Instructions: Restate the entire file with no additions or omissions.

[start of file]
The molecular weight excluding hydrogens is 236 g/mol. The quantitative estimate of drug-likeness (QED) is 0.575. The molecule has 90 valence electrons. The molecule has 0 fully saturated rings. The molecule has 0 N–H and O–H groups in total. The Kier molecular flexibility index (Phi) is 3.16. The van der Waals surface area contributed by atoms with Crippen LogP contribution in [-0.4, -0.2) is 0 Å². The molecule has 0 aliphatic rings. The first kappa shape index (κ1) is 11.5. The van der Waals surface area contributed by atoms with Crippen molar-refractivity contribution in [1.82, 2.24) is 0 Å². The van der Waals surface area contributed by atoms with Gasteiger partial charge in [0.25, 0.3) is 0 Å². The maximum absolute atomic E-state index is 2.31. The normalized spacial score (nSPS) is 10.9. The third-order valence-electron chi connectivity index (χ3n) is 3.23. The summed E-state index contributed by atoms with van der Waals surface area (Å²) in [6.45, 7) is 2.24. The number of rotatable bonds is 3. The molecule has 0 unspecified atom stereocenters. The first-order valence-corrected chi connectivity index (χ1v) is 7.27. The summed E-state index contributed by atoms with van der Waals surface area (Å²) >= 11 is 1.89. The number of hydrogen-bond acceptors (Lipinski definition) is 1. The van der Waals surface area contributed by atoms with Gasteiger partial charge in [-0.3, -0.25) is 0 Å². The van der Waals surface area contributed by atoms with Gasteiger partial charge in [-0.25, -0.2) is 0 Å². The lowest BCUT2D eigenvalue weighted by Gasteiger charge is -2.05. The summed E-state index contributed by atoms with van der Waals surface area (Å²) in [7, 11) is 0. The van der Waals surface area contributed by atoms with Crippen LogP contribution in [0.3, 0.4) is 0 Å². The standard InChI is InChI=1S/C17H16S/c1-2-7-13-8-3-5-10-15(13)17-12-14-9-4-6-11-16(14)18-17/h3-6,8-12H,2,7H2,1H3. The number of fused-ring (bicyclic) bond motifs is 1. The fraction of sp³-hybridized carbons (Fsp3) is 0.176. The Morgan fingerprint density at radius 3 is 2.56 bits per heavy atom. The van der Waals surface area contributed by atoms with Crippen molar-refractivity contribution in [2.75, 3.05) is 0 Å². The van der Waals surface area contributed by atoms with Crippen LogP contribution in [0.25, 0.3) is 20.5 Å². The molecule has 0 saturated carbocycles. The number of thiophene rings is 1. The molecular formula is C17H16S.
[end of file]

The molecular weight excluding hydrogens is 236 g/mol. The quantitative estimate of drug-likeness (QED) is 0.575. The molecule has 90 valence electrons. The molecule has 0 fully saturated rings. The molecule has 0 N–H and O–H groups in total. The Kier molecular flexibility index (Phi) is 3.16. The van der Waals surface area contributed by atoms with Crippen LogP contribution in [-0.4, -0.2) is 0 Å². The molecule has 0 aliphatic rings. The first kappa shape index (κ1) is 11.5. The van der Waals surface area contributed by atoms with Crippen molar-refractivity contribution in [1.82, 2.24) is 0 Å². The van der Waals surface area contributed by atoms with Gasteiger partial charge in [0.25, 0.3) is 0 Å². The maximum absolute atomic E-state index is 2.31. The normalized spacial score (nSPS) is 10.9. The third-order valence-electron chi connectivity index (χ3n) is 3.23. The summed E-state index contributed by atoms with van der Waals surface area (Å²) in [6.45, 7) is 2.24. The number of rotatable bonds is 3. The molecule has 0 unspecified atom stereocenters. The first-order valence-corrected chi connectivity index (χ1v) is 7.27. The summed E-state index contributed by atoms with van der Waals surface area (Å²) >= 11 is 1.89. The number of hydrogen-bond acceptors (Lipinski definition) is 1. The van der Waals surface area contributed by atoms with Gasteiger partial charge in [-0.3, -0.25) is 0 Å². The van der Waals surface area contributed by atoms with Gasteiger partial charge in [-0.25, -0.2) is 0 Å². The lowest BCUT2D eigenvalue weighted by Gasteiger charge is -2.05. The summed E-state index contributed by atoms with van der Waals surface area (Å²) in [7, 11) is 0. The van der Waals surface area contributed by atoms with Crippen LogP contribution in [0.3, 0.4) is 0 Å². The standard InChI is InChI=1S/C17H16S/c1-2-7-13-8-3-5-10-15(13)17-12-14-9-4-6-11-16(14)18-17/h3-6,8-12H,2,7H2,1H3. The number of fused-ring (bicyclic) bond motifs is 1. The fraction of sp³-hybridized carbons (Fsp3) is 0.176. The Morgan fingerprint density at radius 3 is 2.56 bits per heavy atom. The van der Waals surface area contributed by atoms with Crippen molar-refractivity contribution in [2.75, 3.05) is 0 Å². The van der Waals surface area contributed by atoms with Crippen LogP contribution in [0.25, 0.3) is 20.5 Å². The molecule has 0 saturated carbocycles. The number of thiophene rings is 1. The molecular formula is C17H16S.